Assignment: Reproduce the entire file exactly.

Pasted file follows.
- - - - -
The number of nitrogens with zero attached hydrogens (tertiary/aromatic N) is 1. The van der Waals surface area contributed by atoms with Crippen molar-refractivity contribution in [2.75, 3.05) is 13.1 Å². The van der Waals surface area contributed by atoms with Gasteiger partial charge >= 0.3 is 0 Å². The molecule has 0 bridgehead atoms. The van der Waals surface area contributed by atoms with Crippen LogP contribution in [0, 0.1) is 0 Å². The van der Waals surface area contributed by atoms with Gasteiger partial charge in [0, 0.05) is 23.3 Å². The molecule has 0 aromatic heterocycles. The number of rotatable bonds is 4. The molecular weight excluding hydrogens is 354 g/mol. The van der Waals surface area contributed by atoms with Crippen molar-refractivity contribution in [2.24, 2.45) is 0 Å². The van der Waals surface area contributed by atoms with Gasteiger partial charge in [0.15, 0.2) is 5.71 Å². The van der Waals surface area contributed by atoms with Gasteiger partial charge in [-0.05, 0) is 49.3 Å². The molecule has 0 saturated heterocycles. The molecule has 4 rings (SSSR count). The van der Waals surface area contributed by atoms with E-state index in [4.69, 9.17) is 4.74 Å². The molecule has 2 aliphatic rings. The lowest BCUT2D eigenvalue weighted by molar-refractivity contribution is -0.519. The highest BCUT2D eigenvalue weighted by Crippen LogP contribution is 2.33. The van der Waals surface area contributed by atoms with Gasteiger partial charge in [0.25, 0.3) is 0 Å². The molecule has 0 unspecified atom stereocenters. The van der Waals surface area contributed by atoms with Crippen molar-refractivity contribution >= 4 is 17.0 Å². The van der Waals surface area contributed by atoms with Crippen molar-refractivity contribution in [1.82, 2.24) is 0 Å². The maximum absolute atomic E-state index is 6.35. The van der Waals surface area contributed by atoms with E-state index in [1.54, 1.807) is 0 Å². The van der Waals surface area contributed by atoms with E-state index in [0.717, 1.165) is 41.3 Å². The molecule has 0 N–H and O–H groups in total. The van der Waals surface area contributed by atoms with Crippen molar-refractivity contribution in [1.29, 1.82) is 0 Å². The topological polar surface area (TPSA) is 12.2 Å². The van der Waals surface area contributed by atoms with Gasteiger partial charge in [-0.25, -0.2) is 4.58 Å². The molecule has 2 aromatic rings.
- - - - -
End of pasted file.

The number of nitrogens with zero attached hydrogens (tertiary/aromatic N) is 1. The van der Waals surface area contributed by atoms with Crippen molar-refractivity contribution in [2.75, 3.05) is 13.1 Å². The van der Waals surface area contributed by atoms with Gasteiger partial charge >= 0.3 is 0 Å². The molecule has 0 bridgehead atoms. The van der Waals surface area contributed by atoms with Crippen LogP contribution in [0, 0.1) is 0 Å². The van der Waals surface area contributed by atoms with Gasteiger partial charge in [0, 0.05) is 23.3 Å². The molecule has 0 aromatic heterocycles. The number of rotatable bonds is 4. The molecular weight excluding hydrogens is 354 g/mol. The van der Waals surface area contributed by atoms with Crippen molar-refractivity contribution in [2.24, 2.45) is 0 Å². The van der Waals surface area contributed by atoms with Gasteiger partial charge in [0.15, 0.2) is 5.71 Å². The van der Waals surface area contributed by atoms with Gasteiger partial charge in [-0.05, 0) is 49.3 Å². The molecule has 0 saturated heterocycles. The molecule has 4 rings (SSSR count). The van der Waals surface area contributed by atoms with E-state index in [4.69, 9.17) is 4.74 Å². The molecule has 2 aliphatic rings. The lowest BCUT2D eigenvalue weighted by molar-refractivity contribution is -0.519. The highest BCUT2D eigenvalue weighted by Crippen LogP contribution is 2.33. The van der Waals surface area contributed by atoms with Gasteiger partial charge in [0.25, 0.3) is 0 Å². The molecule has 0 unspecified atom stereocenters. The van der Waals surface area contributed by atoms with Crippen molar-refractivity contribution >= 4 is 17.0 Å². The van der Waals surface area contributed by atoms with Crippen molar-refractivity contribution in [1.82, 2.24) is 0 Å². The maximum absolute atomic E-state index is 6.35. The van der Waals surface area contributed by atoms with E-state index in [1.54, 1.807) is 0 Å². The van der Waals surface area contributed by atoms with E-state index in [0.717, 1.165) is 41.3 Å². The molecule has 0 N–H and O–H groups in total. The van der Waals surface area contributed by atoms with Crippen molar-refractivity contribution in [1.29, 1.82) is 0 Å². The topological polar surface area (TPSA) is 12.2 Å². The van der Waals surface area contributed by atoms with Gasteiger partial charge in [-0.25, -0.2) is 4.58 Å². The molecule has 2 aromatic rings.